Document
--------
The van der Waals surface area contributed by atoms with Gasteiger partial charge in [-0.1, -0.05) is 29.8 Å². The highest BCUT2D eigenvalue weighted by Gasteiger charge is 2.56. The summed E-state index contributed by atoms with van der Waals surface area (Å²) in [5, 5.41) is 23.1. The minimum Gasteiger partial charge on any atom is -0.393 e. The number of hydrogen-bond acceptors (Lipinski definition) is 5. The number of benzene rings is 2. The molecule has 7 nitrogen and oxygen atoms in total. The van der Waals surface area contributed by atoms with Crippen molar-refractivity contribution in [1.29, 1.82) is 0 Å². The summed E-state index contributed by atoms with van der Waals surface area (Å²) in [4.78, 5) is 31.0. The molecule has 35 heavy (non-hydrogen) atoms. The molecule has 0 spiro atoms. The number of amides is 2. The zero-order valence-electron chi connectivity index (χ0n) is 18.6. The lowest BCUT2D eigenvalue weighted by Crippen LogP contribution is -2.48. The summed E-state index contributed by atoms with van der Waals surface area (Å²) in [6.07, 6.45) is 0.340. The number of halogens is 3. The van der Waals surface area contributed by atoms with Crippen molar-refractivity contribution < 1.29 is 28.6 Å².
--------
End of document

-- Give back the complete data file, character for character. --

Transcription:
The van der Waals surface area contributed by atoms with Gasteiger partial charge in [-0.1, -0.05) is 29.8 Å². The highest BCUT2D eigenvalue weighted by Gasteiger charge is 2.56. The summed E-state index contributed by atoms with van der Waals surface area (Å²) in [5, 5.41) is 23.1. The minimum Gasteiger partial charge on any atom is -0.393 e. The number of hydrogen-bond acceptors (Lipinski definition) is 5. The number of benzene rings is 2. The molecule has 7 nitrogen and oxygen atoms in total. The van der Waals surface area contributed by atoms with Crippen molar-refractivity contribution in [1.29, 1.82) is 0 Å². The summed E-state index contributed by atoms with van der Waals surface area (Å²) in [4.78, 5) is 31.0. The molecule has 35 heavy (non-hydrogen) atoms. The molecule has 0 spiro atoms. The number of amides is 2. The zero-order valence-electron chi connectivity index (χ0n) is 18.6. The lowest BCUT2D eigenvalue weighted by Crippen LogP contribution is -2.48. The summed E-state index contributed by atoms with van der Waals surface area (Å²) in [6.07, 6.45) is 0.340. The number of halogens is 3. The van der Waals surface area contributed by atoms with Crippen molar-refractivity contribution < 1.29 is 28.6 Å².